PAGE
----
According to federal agents, the “Taiwanchik-Trincher Organization” catered primarily to “millionaires and billionaires across the globe” who placed large bets--often in the hundreds of thousands of dollars--on soccer matches (and sometimes NBA and Major League Baseball games). The gambling ring’s wealthy clientele primarily resided in Russia and Ukraine, according to court records.

Trincher, who emigrated to the U.S. from Kiev in 1989, directed bookies in Moscow and Ukraine and dealt directly with the gambling ring’s biggest clients, several of whom were Russian oligarchs. Trincher operated from his Trump Tower home, a 3073-square-foot corner apartment with sweeping views south towards St. Patrick’s Cathedral and Rockefeller Center.

During the course of the investigation that resulted in charges against Trincher, two of his sons, Tokhtakhounov (seen at left), and 30 other defendants, FBI agents received court authorization to monitor Trincher’s cell phone for several months. Despite a recent ABC report, agents did not seek permission to bug Trincher’s Trump Tower residence or wiretap any landline inside that apartment.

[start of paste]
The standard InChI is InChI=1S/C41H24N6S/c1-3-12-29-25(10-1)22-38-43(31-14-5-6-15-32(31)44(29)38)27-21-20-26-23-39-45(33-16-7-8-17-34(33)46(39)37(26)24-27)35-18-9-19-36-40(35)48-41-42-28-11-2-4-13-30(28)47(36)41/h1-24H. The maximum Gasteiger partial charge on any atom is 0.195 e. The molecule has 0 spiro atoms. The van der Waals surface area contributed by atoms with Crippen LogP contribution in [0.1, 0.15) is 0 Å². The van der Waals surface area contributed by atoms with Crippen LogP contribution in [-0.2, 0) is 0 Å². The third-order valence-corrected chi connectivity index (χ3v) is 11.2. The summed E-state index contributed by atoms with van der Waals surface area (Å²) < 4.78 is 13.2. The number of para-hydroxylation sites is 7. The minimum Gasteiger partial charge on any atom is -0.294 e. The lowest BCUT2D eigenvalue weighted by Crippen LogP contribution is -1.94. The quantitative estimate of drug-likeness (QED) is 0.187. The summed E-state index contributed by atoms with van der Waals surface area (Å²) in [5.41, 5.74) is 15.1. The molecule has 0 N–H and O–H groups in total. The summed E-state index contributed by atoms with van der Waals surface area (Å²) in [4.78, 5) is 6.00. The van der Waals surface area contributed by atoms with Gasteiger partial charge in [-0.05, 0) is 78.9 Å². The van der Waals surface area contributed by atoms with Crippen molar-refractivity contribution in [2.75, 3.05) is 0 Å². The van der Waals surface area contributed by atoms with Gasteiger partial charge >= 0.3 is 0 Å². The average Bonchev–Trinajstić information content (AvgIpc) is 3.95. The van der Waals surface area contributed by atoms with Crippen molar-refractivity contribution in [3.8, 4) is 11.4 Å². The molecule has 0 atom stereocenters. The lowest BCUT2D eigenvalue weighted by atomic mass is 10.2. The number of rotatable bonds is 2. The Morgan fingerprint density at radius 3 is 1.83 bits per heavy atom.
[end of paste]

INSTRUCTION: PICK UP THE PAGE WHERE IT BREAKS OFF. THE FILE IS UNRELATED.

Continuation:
While eavesdropping on Trincher, agents discovered the massive amounts being bet by the gambling ring’s clients. During an April 2012 conversation, Trincher and an associate discussed how one man owed $2.3 million, while a Monaco resident was four months behind on a $500,000 debt. Investigators also learned that Trincher’s clientele included numerous billionaires, including Moscow real estate titan Roman Manashirov and Igor Surkis, owner of Dynamo Kiev, Ukraine’s biggest soccer team.

Trincher, a high-stakes poker player who is a dual citizen of the U.S. and Israel, was recorded in February 2012 telling a friend in Kiev about how he had paid $10,000 to participate the previous evening in a 100-player celebrity poker tournament benefitting the William J. Clinton Foundation. Trincher recalled that he and his wife posed for a photo with the 42nd president, and added that he also saw Chelsea Clinton and Ivanka Trump at the event (which was held in a Manhattan restaurant).